Canada's government announced Tuesday the launch of a national inquiry into the country's missing and murdered indigenous women and girls.
The inquiry, which will start immediately, is slated to first engage survivors, their family members and First Nations leaders and representatives to determine its scope and logistics.
"The Government of Canada believes that an inquiry into missing and murdered indigenous women and girls can only be designed after hearing from those directly affected," reads a statement on the government's website.
Preliminary questions will include who should lead the inquiry, who should be consulted, how long it should continue and what issues should be accounted for. The engagement process is expected to continue into 2016, at which point the government will release its findings and report on next steps.
The inquiry has been a long time coming. Indigenous women make up 4% of Canada's female population but 16% of all women who went missing or were murdered there between 1980 and 2012. The homicide rate for these women has remained relatively constant over that period, even as the non-aboriginal women's murder rate has declined, according to a report from the Royal Canadian Mounted Police.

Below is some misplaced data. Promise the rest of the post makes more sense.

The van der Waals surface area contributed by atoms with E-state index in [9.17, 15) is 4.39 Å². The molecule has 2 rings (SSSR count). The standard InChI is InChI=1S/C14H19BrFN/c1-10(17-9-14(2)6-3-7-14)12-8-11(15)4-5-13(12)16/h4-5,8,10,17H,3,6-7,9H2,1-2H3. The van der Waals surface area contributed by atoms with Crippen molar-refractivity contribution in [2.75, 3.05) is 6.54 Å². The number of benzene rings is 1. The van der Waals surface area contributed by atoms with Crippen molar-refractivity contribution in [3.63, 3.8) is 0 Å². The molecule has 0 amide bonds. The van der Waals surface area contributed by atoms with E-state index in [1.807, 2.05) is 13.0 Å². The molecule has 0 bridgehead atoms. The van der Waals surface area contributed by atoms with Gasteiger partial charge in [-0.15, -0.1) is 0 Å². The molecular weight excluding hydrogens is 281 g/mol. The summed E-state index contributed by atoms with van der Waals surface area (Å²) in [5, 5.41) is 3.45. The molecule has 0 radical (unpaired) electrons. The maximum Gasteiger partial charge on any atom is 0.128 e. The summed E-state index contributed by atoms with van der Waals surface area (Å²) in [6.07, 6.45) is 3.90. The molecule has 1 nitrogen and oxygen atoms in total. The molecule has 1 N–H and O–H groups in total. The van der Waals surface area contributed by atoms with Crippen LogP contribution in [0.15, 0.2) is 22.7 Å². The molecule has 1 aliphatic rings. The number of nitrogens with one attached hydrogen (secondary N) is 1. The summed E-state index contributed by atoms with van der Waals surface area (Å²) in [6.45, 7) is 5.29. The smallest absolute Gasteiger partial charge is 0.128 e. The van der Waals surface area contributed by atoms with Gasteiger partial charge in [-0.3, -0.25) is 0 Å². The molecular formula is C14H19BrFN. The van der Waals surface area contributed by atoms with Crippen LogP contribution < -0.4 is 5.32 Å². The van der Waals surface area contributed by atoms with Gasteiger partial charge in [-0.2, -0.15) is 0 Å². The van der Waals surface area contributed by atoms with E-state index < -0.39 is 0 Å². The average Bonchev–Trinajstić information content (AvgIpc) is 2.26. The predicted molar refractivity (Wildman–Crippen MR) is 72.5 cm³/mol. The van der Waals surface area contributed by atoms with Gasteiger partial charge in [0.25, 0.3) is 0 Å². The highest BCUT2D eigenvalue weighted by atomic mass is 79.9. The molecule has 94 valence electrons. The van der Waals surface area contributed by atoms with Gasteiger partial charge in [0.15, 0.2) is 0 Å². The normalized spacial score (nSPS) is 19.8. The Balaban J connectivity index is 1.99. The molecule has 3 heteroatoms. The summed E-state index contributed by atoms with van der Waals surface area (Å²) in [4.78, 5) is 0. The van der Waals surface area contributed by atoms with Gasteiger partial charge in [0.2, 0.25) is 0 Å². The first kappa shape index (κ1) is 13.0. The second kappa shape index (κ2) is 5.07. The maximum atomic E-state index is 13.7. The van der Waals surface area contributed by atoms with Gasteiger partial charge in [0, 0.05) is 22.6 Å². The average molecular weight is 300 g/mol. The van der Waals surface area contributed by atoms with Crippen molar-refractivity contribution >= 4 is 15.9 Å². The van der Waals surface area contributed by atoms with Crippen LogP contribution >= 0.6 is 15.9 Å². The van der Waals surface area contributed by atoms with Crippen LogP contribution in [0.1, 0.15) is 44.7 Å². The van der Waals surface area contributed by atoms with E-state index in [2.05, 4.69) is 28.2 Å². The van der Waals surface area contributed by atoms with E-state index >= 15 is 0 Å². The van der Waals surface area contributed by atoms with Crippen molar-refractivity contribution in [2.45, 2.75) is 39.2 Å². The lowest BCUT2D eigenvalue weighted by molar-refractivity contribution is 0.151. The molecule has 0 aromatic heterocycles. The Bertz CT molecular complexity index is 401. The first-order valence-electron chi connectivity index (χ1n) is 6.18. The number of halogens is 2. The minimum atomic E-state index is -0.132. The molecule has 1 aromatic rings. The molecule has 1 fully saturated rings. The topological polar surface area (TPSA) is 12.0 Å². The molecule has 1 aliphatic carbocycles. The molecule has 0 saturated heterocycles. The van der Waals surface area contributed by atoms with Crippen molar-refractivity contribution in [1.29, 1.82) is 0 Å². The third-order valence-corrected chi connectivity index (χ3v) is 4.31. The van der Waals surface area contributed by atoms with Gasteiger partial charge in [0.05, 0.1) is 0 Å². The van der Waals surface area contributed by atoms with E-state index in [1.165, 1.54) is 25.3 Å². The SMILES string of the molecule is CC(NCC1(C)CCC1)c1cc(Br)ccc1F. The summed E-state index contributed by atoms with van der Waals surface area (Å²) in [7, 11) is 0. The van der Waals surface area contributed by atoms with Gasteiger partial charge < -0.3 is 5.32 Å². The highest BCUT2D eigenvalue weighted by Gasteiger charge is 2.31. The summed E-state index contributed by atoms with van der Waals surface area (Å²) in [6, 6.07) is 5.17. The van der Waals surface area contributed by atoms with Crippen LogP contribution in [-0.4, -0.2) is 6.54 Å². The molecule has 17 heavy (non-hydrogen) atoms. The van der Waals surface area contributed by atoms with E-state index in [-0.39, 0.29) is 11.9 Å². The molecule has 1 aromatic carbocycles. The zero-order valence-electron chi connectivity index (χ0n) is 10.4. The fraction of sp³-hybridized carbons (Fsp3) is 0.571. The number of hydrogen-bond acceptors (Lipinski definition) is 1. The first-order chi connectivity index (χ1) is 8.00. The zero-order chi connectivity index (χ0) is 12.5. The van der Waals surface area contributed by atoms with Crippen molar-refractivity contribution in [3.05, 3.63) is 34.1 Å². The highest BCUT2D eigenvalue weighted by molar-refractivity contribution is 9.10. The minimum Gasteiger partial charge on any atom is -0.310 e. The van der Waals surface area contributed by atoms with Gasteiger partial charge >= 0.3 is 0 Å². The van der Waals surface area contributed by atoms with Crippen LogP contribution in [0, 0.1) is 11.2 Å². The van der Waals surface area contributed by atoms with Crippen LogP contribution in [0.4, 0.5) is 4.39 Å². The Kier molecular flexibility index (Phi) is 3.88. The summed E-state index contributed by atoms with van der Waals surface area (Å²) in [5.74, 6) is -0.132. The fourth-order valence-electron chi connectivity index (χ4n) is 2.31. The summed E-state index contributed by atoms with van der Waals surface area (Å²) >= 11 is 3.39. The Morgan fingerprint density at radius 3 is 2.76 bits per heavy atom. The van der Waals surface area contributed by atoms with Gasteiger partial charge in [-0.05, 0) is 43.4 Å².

Indigenous women are also three times as likely to report experiencing violence than their non-indigenous peers. Advocates spent years pressuring former Canadian Prime Minister Stephen Harper to investigate the issue more aggressively, but Harper persistently balked.
"I think we should not view this as sociological phenomenon," Harper said in a controversial statement in August 2014, according to the CBC. "We should view it as crime. It is crime, against innocent people, and it needs to be addressed as such."
"[It] isn't really high on our radar," he added in a video interview with the CBC's Peter Mansbridge in December 2014.
The backlash has been relentless. From protests and artistic interventions to social media hashtags and freestyle rap performances, fervor surrounding Canada's missing and murdered indigenous women has galvanized a broad swath of the public, often transcending national borders, backgrounds and ethnicities.
Now, following the October election of Prime Minister Justin Trudeau — who previously called the issue a "national tragedy" — the Canadian government is finally taking a proactive stance. For the first time, justice and understanding around the deaths of women and girls like Loretta Saunders, Tina Fontaine and hundreds of others seem like tangible possibilities.